What winter on the North shore needs is more green. All that snow and gray going on outdoors is fine, but framing your winter scene in green will uplift your spirits immeasurably. For that, you’ll have to turn to houseplants. Grow a houseplant, and winter is going to be sublime. With a chorus line of green things sitting on the sill, you’ll scarcely notice the histrionics happening on the far side of the windowpanes. Fortunately, everybody is conspiring to make it happen. Thanks to garden centers, supermarkets, and every place in between, there are plenty of growing options to brighten windowsills throughout the region.
Further good news is that houseplants are easier than ever, thanks to the bounty of low-maintenance, beginner-friendly botanicals available. Sure, you’ll need to take care of your newly adopted green roommates. But think of your TLC duties as seasonal therapy. Really, houseplant maintenance is like meditation. While visiting those plants with a watering can, reap the benefit of their beauty. While sprucing them up, lean in to inhale fragrant leaves or flowers and admire their handsome foliage. You’ll be happier, thanks to your botanical buddies. With houseplants to keep a gardener preoccupied, winter is going to come and go in a blink.
Meanwhile, there are advantages to growing on the North shore where you enjoy a double dose of bright light. The proximity to the ocean lets indoor gardeners bask in more sunbeams—especially if light is unobstructed by trees or other buildings nearby. The additional light factor expands the repertoire of plants that might thrive in your windowsills while also making your plants more compact and better-looking specimens. Lack bright light? No problem. You will be amazed at the options available no matter how much light is flowing through your panes.
What works on your windowsill? Surprisingly, many tropical and tender plants are perfectly happy to share our homes. In general, they like basking in the same temperatures that we find comfortable. Placement can be a little more challenging for the beginner. You’ll have the best luck by matchmaking your window exposures with plants that prefer bright or shady situations—depending on what you have available.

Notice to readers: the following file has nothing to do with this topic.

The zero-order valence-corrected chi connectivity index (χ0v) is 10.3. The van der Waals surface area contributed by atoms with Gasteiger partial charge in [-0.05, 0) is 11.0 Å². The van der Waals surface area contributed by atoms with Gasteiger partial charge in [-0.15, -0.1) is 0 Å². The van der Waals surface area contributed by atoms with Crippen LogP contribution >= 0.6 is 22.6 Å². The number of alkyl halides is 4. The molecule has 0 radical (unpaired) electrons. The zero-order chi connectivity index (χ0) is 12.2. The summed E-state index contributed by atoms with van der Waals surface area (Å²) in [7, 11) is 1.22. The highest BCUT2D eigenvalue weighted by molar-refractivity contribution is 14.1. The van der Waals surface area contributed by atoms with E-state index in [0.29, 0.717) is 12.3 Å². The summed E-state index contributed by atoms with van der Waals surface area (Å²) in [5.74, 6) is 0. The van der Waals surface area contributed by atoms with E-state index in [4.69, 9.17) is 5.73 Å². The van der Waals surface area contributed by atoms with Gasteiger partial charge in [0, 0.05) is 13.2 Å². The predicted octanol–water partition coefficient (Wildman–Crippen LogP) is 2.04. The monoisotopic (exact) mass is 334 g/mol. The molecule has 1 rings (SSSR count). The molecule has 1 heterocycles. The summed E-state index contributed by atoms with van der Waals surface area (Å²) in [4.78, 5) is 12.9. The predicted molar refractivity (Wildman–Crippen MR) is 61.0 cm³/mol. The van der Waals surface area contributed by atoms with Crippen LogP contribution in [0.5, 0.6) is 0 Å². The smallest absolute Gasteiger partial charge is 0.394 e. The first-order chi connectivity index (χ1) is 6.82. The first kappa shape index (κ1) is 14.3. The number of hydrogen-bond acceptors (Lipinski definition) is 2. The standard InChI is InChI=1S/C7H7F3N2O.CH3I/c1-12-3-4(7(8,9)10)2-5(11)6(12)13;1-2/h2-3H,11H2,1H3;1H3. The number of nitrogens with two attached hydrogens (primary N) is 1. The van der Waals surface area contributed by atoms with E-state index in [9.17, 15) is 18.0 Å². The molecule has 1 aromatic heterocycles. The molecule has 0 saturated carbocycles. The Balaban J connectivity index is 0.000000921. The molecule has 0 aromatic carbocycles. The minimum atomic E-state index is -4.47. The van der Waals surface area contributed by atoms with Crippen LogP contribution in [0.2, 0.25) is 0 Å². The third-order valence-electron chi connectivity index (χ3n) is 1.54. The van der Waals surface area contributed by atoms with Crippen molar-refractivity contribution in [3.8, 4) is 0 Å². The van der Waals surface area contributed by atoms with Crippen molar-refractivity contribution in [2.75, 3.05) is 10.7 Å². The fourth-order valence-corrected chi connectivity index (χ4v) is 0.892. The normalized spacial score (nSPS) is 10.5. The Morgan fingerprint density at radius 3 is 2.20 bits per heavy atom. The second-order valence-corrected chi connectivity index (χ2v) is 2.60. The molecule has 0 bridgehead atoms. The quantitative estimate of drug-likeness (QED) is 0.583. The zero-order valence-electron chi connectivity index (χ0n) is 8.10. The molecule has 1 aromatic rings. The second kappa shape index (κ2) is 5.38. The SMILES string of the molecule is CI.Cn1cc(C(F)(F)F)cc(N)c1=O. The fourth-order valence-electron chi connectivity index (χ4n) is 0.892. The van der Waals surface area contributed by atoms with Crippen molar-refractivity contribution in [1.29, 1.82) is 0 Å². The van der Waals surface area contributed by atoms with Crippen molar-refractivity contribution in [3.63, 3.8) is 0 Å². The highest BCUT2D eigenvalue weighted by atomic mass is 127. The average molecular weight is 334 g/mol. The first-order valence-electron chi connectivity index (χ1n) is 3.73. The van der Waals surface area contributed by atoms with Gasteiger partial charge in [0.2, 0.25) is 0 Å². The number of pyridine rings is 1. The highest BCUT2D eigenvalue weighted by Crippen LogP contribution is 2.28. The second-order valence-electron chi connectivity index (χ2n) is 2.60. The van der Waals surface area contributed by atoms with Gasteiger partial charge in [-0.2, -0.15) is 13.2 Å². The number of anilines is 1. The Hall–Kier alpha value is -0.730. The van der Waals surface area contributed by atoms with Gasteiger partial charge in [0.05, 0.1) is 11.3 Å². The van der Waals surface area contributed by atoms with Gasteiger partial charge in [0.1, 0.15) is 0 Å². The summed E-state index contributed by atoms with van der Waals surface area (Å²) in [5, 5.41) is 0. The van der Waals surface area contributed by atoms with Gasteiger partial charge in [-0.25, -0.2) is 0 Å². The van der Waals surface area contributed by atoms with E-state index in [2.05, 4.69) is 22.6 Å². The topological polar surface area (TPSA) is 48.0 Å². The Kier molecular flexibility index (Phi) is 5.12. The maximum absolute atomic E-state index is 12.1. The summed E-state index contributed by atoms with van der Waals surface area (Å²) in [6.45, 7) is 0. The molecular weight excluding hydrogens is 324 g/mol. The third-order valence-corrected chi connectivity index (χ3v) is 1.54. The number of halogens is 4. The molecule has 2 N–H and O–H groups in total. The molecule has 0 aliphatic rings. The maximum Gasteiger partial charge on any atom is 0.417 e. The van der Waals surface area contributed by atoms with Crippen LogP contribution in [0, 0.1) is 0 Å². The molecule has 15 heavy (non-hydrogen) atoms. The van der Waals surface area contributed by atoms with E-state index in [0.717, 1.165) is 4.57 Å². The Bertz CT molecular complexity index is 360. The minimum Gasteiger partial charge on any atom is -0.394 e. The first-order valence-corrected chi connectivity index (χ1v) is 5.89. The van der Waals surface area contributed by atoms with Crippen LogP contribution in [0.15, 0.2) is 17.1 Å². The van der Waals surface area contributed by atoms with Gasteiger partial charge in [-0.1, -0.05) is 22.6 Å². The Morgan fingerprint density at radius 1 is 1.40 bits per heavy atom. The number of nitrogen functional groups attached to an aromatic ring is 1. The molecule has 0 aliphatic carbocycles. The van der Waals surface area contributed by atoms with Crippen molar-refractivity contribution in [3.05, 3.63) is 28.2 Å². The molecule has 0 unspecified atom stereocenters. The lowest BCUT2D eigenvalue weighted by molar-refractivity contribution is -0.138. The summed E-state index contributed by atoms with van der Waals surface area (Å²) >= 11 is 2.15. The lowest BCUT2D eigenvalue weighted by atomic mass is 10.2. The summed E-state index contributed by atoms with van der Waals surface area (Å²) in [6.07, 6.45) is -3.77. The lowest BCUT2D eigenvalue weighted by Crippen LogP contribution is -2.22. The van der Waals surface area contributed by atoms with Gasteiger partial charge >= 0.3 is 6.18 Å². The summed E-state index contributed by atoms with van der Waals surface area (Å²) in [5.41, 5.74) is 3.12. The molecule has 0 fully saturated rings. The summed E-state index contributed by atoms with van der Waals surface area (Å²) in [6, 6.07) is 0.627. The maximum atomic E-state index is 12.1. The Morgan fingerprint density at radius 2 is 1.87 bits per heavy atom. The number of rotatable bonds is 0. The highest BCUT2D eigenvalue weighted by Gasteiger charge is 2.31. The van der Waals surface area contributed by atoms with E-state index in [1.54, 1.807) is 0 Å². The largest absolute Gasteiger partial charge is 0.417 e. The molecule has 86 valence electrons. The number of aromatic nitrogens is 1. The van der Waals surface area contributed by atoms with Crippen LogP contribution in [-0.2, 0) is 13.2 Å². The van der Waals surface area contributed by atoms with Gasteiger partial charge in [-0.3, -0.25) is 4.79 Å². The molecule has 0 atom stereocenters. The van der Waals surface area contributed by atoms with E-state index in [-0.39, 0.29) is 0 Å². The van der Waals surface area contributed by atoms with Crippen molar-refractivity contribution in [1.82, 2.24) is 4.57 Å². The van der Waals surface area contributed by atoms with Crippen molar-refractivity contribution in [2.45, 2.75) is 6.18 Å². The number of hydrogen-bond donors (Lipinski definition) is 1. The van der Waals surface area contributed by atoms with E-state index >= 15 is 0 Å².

Take stock of your window options before shopping. When you visit a garden center, ask about a plant’s light preferences before purchasing. Most flowering houseplants prefer a bright, south-facing window and pump out more flowers as a result. Succulents also love bright light. An exception is cyclamen, which seems to thrive best on an east- or west-facing sill.
Foliage plants such as Chinese evergreens, ficus, alocasias, lemon cypress, and spider plants can easily be hosted in the indirect light of an east- or west-facing window. Growing an amaryllis or paperwhite? Although bright light is not necessary, increased light does produce a more compact show.
No matter which way your windows face or what you grow, you can do this beautifully. The trick lies in anchoring your plants in containers that make them shine. This really is the fun part. Ditch that plain green plastic pot that housed your plant in the supermarket, and get creative with the package. Pairing your green performer with a container that enhances its foliar colors or blossom hues is going to bring the whole picture up a notch. But be practical. Find a container that provides enough room to let the roots grow but isn’t overly generous. Make sure the container has drainage—drill holes if necessary or use a cachepot to catch escaping water. Your plants are going to do just fine.
Not only will houseplants change your life, but they’ll also give the entire family a lift. For newbies as well as practiced green thumbs, there’s something fulfilling about nurturing a plant in your home and watching it perform. No more yearning for spring—winter is going to feel really good this year.